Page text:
Pollination is a critical ecosystem service affected by various drivers of land-use change, such as policies and programs aimed at land resources, market values for crop commodities, local land-management decisions, and shifts in climate. The United States is the world's most active market for pollination services by honey bees, and the Northern Great Plains provide the majority of bee colonies used to meet the Nation's annual pollination needs. Legislation requiring increased production of biofuel crops, increasing commodity prices for crops of little nutritional value for bees in the Northern Great Plains, and reductions in government programs aimed at promoting land conservation are converging to alter the regional landscape in ways that challenge beekeepers to provide adequate numbers of hives for national pollination services. We developed a spatially explicit model that identifies sites with the potential to support large apiaries based on local-scale land-cover requirements for honey bees. We produced maps of potential apiary locations for North Dakota, a leading producer of honey, based on land-cover maps representing (1) an annual time series compiled from existing operational products and (2) a realistic scenario of land change. We found that existing land-cover products lack sufficient local accuracy to monitor actual changes in landscape suitability for honey bees, but our model proved informative for evaluating effects on suitability under scenarios of land change. The scenario we implemented was aligned with current drivers of land-use change in the Northern Great Plains and highlighted the importance of conservation lands in landscapes intensively and extensively managed for crops.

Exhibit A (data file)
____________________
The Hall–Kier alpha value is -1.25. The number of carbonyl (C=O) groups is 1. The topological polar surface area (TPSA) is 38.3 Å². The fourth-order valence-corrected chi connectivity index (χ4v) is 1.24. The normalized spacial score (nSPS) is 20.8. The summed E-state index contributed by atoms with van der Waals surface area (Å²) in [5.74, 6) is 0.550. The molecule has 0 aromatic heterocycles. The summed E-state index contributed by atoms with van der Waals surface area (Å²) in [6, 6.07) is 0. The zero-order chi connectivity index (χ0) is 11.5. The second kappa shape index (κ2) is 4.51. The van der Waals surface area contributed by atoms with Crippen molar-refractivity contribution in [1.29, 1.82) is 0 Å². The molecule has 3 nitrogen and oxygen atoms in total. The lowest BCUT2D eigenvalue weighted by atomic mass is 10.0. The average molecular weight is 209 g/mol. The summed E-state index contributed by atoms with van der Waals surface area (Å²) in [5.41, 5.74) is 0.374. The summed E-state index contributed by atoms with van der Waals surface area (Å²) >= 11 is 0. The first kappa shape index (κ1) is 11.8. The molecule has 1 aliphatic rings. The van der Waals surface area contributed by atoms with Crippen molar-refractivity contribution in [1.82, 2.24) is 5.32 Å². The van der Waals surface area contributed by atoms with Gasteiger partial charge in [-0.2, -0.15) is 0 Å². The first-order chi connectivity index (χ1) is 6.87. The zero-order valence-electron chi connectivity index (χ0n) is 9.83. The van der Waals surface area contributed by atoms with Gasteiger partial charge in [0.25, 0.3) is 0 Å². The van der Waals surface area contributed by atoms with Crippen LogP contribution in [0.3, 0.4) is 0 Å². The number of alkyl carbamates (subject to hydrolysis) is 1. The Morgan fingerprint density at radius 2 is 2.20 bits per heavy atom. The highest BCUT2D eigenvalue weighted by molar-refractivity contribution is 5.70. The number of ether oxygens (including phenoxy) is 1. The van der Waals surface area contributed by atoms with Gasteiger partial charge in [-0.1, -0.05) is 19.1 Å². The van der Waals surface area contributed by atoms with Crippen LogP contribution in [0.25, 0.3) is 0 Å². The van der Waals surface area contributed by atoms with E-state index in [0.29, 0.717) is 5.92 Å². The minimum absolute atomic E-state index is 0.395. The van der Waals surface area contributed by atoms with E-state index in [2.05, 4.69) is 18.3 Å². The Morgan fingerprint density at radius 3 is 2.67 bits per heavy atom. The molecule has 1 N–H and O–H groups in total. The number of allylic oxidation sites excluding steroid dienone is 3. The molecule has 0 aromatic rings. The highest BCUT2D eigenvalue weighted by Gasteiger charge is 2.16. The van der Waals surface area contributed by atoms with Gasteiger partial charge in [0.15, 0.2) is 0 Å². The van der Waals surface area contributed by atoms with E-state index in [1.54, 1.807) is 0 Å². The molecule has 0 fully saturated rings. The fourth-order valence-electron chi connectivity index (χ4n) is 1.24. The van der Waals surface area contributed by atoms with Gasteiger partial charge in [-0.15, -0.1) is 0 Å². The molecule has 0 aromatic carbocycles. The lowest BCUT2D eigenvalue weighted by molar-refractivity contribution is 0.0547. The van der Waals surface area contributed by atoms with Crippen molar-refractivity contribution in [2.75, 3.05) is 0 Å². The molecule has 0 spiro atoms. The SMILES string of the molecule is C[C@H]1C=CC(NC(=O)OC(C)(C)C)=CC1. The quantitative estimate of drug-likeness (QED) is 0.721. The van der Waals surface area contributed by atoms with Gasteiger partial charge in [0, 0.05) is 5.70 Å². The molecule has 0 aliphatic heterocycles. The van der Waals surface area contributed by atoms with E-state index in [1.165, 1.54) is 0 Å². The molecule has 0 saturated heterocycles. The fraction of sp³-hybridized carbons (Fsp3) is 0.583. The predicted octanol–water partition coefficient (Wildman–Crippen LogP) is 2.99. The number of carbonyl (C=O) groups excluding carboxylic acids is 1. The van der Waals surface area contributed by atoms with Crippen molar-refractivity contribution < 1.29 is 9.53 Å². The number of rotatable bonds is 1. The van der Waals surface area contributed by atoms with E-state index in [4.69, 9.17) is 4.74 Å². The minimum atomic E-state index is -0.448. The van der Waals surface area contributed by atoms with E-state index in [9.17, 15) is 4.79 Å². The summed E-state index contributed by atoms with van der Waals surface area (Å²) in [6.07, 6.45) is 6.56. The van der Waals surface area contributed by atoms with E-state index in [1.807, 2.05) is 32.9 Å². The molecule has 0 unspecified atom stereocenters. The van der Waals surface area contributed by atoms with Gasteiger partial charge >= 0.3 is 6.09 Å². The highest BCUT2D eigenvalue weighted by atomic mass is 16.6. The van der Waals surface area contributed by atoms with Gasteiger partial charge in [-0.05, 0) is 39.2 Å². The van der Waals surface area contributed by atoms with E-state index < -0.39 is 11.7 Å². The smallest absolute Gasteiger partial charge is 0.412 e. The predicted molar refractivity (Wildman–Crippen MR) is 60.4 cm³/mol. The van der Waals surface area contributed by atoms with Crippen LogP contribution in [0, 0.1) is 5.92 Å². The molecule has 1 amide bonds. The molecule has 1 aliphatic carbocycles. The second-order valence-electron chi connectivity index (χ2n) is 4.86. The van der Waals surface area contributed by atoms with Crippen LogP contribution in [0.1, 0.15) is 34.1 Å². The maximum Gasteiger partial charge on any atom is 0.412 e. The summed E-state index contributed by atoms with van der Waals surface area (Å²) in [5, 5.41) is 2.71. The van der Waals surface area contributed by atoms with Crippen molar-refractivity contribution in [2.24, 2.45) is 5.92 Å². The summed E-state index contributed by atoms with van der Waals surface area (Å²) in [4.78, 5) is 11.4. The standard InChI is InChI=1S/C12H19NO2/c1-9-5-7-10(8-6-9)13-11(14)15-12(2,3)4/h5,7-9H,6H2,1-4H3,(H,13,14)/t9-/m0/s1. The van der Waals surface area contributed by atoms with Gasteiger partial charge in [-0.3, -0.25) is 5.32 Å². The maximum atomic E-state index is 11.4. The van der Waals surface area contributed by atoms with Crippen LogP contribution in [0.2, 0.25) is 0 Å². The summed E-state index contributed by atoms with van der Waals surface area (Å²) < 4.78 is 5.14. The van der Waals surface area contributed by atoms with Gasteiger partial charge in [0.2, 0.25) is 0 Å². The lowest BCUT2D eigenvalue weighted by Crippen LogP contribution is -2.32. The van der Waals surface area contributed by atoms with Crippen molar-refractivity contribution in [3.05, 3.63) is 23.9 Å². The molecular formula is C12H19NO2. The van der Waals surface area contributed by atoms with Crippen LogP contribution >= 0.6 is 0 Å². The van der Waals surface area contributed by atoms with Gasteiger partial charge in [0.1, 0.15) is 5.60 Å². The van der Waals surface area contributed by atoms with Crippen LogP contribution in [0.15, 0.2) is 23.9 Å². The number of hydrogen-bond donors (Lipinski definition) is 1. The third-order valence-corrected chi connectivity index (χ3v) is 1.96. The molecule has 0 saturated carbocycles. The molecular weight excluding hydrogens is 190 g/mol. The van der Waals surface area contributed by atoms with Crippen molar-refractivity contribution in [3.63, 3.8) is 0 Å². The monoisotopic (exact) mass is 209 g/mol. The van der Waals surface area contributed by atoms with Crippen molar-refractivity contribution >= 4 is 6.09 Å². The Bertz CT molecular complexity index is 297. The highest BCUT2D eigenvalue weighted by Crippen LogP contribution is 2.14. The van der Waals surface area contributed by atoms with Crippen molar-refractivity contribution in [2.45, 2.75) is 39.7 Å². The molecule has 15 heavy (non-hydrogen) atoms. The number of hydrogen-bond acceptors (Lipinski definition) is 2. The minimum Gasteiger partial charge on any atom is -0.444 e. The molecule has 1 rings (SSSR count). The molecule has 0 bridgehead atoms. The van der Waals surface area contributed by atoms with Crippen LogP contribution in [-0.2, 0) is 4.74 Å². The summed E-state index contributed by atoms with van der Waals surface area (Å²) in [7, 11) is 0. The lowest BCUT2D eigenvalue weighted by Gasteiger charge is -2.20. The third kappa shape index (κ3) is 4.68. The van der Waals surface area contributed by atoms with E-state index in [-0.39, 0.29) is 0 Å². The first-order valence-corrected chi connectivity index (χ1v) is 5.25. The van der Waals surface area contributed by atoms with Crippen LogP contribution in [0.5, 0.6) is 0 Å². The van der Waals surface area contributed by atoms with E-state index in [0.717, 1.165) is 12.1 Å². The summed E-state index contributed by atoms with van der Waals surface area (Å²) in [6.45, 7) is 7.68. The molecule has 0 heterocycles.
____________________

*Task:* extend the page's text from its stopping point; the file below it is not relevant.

Gallant, A. L., Euliss, N. H., & Browning, Z. (2014). Mapping large-area landscape suitability for honey bees to assess the influence of land-use change on sustainability of national pollination services. PLoS ONE, 9(6). https://doi.org/10.1371/journal.pone.0099268